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Multi-level governance: opportunities and barriers in moving to a low-carbon Scotland

Published online by Cambridge University Press:  22 April 2013

David Sugden
Affiliation:
School of GeoSciences, University of Edinburgh, Edinburgh, EH8 9XP
Alan Werritty
Affiliation:
School of the Environment, University of Dundee, Dundee, DD1 4HN
Janette Webb
Affiliation:
Institute of Governance, School of Social and Political Science, University of Edinburgh, Edinburgh, EH1 1LZ
Erica Caldwell
Affiliation:
18, Maule Street, Carnoustie, Angus, DD7 7AP
Colin Campbell
Affiliation:
The James Hutton Institute, Craigiebuckler, Aberdeen, AB15 8QH
Andrew Dlugolecki
Affiliation:
Climate Research Unit, School of Environmental Sciences, University of East Anglia, Norwich, NR4 7TJ
Nick Hanley
Affiliation:
Economics Division, Management School, University of Stirling, Stirling, FK9 4LA
Andrew Kerr
Affiliation:
Edinburgh Centre for Low Carbon Innovation and Skills, University of Edinburgh, Edinburgh, EH8 9AA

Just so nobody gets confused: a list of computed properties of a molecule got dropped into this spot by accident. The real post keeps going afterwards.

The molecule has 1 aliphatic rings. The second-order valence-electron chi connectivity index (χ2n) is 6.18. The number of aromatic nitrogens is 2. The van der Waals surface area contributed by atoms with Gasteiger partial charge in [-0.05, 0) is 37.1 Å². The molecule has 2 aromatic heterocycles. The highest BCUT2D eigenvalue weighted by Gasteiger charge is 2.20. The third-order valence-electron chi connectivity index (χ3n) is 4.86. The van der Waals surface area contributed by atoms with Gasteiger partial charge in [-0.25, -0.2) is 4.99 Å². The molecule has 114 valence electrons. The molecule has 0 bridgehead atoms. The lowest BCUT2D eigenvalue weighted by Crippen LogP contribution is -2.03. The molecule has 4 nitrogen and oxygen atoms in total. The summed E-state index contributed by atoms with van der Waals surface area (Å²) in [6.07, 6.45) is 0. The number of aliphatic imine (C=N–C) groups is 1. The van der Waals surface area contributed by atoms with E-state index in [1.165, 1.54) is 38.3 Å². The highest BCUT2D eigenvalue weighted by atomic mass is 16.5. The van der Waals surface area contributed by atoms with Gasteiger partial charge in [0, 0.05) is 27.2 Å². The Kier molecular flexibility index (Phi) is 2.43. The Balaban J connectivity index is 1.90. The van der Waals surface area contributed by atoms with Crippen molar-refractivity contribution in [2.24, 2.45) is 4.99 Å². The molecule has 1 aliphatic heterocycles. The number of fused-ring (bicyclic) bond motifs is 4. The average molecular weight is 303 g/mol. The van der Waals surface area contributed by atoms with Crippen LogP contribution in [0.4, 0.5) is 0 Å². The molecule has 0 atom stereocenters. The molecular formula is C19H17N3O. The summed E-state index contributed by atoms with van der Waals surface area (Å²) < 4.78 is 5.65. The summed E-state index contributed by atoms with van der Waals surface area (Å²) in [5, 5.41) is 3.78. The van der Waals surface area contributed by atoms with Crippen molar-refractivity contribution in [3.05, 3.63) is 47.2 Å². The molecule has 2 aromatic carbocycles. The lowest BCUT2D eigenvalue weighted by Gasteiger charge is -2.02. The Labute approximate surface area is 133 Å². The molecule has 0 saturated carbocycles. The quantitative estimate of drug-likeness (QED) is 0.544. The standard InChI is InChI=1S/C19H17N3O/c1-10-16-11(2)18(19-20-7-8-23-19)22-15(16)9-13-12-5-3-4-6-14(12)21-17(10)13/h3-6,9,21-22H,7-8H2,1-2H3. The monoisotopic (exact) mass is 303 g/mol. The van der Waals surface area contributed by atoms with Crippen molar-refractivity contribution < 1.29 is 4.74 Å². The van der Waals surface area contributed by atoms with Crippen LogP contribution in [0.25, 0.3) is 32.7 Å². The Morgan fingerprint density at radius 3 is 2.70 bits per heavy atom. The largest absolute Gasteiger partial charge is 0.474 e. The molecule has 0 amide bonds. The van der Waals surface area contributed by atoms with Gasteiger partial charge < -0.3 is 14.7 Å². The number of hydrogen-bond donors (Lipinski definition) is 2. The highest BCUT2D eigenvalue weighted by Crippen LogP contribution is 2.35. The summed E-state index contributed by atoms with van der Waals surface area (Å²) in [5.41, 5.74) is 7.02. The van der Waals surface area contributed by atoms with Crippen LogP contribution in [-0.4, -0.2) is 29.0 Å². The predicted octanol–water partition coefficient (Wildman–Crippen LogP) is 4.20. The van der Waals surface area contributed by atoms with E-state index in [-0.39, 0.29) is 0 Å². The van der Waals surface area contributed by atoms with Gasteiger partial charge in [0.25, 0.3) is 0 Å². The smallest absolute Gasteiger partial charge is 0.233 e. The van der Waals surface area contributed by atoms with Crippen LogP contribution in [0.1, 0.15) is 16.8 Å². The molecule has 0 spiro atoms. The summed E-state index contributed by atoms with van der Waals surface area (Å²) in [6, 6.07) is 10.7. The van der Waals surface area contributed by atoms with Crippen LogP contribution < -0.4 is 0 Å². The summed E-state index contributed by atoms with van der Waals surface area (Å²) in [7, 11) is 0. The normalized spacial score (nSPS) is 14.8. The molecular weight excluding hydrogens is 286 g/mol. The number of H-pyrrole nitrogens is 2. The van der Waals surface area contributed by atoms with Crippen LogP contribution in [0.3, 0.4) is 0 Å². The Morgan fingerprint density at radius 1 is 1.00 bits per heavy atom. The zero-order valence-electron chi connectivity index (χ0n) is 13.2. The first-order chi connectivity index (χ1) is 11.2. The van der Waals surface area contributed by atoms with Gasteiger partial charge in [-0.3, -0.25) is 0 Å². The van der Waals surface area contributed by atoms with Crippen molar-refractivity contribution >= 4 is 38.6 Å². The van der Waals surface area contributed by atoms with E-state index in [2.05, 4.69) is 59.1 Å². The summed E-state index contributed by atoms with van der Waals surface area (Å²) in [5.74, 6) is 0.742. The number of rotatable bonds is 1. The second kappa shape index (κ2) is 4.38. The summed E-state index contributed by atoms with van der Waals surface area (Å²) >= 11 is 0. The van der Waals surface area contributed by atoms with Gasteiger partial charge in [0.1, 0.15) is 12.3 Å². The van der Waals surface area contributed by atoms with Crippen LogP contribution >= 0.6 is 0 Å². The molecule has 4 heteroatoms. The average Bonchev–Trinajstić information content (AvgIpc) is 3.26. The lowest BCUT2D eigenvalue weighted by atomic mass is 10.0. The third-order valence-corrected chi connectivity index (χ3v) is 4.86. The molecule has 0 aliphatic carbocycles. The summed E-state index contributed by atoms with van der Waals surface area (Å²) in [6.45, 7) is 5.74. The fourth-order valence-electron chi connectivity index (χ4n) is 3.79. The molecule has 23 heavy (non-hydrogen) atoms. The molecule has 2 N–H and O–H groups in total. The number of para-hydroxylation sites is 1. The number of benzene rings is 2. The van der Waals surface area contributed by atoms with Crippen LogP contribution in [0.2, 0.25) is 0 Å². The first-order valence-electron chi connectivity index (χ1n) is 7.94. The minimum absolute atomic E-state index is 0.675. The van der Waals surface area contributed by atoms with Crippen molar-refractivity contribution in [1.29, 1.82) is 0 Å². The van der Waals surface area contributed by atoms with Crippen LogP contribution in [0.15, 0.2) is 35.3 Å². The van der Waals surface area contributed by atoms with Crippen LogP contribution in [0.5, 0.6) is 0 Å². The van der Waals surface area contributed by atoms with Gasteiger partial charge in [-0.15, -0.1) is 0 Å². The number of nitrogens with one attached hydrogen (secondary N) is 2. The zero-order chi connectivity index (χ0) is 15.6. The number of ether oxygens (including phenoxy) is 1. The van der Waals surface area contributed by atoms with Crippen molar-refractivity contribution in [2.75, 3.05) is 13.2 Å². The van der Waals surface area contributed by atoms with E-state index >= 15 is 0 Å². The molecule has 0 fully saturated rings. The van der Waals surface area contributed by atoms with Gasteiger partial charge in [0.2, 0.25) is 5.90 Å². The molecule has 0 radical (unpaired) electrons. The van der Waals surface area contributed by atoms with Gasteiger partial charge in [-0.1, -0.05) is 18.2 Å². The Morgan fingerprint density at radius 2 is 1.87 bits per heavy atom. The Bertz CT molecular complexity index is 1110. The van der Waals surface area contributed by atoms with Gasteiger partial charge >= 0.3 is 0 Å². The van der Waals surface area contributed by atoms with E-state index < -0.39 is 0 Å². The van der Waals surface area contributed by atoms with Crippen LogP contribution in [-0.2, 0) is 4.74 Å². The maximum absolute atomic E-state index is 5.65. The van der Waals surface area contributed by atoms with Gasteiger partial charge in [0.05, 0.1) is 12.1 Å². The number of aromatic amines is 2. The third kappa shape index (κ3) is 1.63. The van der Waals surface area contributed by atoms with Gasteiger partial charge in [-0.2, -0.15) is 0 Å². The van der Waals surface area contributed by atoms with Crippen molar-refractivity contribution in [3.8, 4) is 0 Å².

Abstract

In view of the challenge posed by climate change and the need to reduce dependence on fossil fuels, The Royal Society of Edinburgh Inquiry (2011) examined the barriers making it difficult for Scotland to change to a low-carbon society. The single most important finding is that, whilst widely desired, change is held back by the lack of coherence and integration of policy at different levels of governance. There is activity at the level of the EU, UK Government, Scottish Government, local authorities, local communities, households and civil society, but there is often a disconnection between policies at different levels. This impedes progress and also leads to mistrust among the general public. This paper brings together the background to ten primary recommendations featured in the Inquiry addressing the principal barriers. Above all, it is important to integrate the activities within city regions and to exploit opportunities in local communities. Reflecting on the Inquiry findings, we stress the economic, social and environmental opportunities to be gained from a low-carbon society and outline the step changes that need to take place within governance, city regions and local authorities and civil society.

Type
Articles
Copyright
Copyright © The Royal Society of Edinburgh 2012 

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